Future plans lesson
To provide clarification and practice of 'to be + going to' in the context of future plans (next week).
To provide speaking practice in discussing future plans.
Procedure (39-47 minutes)
Because CELTA finishes today, the teacher tells the class that he wants to do fun things next week. He attempts to elicit relevant vocabulary from the class (e.g. play football, meet with friends, go to the cinema, visit museum, sleep). He writes the list of the vocabulary on one side of the board, under "plans for next week". Then ask: Is this past or future? Future. Then the teacher draws a timeline, marking a spot in the future 'next week', and points to one of the suggestions on the board, e.g. play football, asking: How can we say this? (if Ss say 'will', explain that we're looking for something else, a phrase we use for plans). To help Ss, the teacher can give part of the sentence and then use finger correction to elicit the target language. ( e.g., I … … … play football next week.) CCQ: Did I already play footbal[point to past on timeline]? No. Do I plan to play football[point to future]? Yes. Drill pronunciation (backchaining!; next week. play football next week, etc.) and then write it on the board. Then choose another suggestions and follow the same procedure (I … … … visit a museum next week.) The teacher makes sure to point out with the pronunciation that we (especially Americans) sometimes say 'gonna' for 'going to', but that this is more informal speech. If Ss can fill it easily, add another element, e.g: On Sunday we … … … see a movie. Once they understand this, point to the next suggestion, and elicit the entire phrase from the students. Use finger correction if necessary. Then ask individual students. Then elicit the form; “ 'I' is …? Subject. 'Visit' is ...? Verb. subject + 'to be' + going to + verb CCQs; I am going to play football yesterday; correct? No. I am going to play football tomorrow; correct? Yes. I am going to visit the museum next week. Did I already visit the museum? No. The teacher then writes the following sentence on the board: We're going to go to the cinema Saturday', and then crosses out 'go to', leaving 'We're going to the cinema Saturday.' With the verb 'go', we usually don't say 'going to go'. The teacher then provides the class with the grammar handout about how we use to be + going to, briefly going over it.
The teacher explains that they will look at John's plans for next week, showing an example on the board with the projector. Each student will get a different handout with John's plans for the week, with only one day filled in with an activity (e.g. play football). They need to ask each other questions to fill in the blanks. Ask other people: What is John going to do next week? Answer: On Wednesday he is going to play football. They need to fill in all the other days by finding the right people. The teacher demonstrates by putting one version on the projector which shows what John is going to do on Monday, and then asking the class: How can we ask about his plans for Monday (elicit: What is John going to do on Monday? Then write on the board "What is John going to do on ...? ) Make sure they understand how they should answer, e.g. see a movie ====> John is going to see a movie. He then has the class ask him about a specific day, giving them the answer and showing how the students should fill it in on the board. He then gives a copy to a strong student, and tells the class to ask what John is going to do next week. Then he gives two more copies to students, and has them ask each other, continuing this demonstrates a few time, from one student to the other, until someone at each table has tried it. He then gives a copy to each student and tells them to stand up and ask each other questions. ICQs: Are you going to show your handout [mime] or ask questions? Ask questions. Are you going to walk around or sit at your table? Walk around. Afterwards the teacher hangs answer keys around the room for the students to check.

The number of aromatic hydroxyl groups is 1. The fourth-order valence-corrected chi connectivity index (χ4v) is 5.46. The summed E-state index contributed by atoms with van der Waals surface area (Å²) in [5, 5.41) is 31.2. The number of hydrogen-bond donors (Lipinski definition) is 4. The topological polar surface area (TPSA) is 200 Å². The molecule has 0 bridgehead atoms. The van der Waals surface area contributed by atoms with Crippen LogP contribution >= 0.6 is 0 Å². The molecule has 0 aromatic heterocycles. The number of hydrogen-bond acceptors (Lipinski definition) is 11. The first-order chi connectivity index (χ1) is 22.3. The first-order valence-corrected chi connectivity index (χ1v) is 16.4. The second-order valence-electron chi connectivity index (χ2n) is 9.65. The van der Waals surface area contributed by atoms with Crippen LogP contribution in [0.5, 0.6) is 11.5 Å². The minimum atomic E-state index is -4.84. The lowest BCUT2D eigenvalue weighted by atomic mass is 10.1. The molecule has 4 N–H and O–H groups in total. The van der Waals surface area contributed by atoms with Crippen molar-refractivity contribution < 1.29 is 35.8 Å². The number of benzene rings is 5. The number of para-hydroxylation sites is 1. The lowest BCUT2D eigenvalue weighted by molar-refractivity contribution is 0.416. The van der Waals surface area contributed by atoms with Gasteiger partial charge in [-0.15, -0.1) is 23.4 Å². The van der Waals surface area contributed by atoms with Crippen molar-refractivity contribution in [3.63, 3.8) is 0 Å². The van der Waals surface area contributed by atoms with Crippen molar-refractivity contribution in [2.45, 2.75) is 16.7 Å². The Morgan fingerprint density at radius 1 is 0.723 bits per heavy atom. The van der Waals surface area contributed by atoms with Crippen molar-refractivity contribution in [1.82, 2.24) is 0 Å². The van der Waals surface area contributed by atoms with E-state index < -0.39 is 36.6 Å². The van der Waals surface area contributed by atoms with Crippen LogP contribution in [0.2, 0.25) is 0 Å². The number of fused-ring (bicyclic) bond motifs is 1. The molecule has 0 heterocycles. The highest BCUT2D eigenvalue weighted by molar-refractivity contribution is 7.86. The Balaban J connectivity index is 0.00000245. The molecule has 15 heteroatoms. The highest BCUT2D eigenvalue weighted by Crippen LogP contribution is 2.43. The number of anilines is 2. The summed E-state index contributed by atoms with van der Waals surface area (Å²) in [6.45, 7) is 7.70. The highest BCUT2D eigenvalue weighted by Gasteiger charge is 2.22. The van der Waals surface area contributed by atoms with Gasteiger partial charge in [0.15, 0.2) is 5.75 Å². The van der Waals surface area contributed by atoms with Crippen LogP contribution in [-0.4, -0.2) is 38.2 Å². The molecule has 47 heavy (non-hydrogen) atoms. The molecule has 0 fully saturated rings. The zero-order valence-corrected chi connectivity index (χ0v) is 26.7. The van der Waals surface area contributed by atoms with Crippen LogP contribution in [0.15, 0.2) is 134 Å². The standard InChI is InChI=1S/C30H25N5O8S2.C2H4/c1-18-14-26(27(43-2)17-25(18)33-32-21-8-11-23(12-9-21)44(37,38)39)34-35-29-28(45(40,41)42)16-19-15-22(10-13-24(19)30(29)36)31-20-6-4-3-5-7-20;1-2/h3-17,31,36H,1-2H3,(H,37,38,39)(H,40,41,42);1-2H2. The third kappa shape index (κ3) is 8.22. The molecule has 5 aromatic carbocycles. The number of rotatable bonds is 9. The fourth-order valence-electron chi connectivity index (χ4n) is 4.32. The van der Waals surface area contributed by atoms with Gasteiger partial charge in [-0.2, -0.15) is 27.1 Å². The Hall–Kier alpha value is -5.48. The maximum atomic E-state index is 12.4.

The teacher shows three sentences on the board with the projector, telling the class that two are true and one is false. The teacher first demonstrates on the board: I am going to watch a movie next week. True I am going to visit friends next week. True I am going to play basketball next week. False He points to the first sentence, saying: How can you ask me? (Using finger correction to elicit the question from the class). He then gives the full answer, "Yes, I am going to watch a movie next week." Then he makes sure to point out the negative form for the false one (No, I'm not going to play basketball next week."). The teacher the instructs the class to do the same and write down three things that they are going to do next week, one false. ICQs: Are we writing or speaking? Writing. How many sentences? Three. How many false? One. Once the students finish writing, the teacher tells them to get up and ask each other questions. Find out which sentence is false by asking questions.
The teacher tells the students that they just won the lottery, 5 million lira (use example of Mili piyango). What are they going to do with the money? Write down four things you are going to do with the money (on the board: I am going to .. ). ICQs: Are you going to write or talk? Write. How many sentences? four. When they finish, the teacher tells the students to get up and ask each other about their plans (What are you going to do with the money?). If someone else has the same plan, they should write down their name next to it. Are you going to show your list or ask questions? Ask questions. Are you going to sit at your table or walk around? Walk around. The teacher then writes down a few plans that several students had, and has the class vote on the most popular one. If there is enough time, the teacher can do some error correction.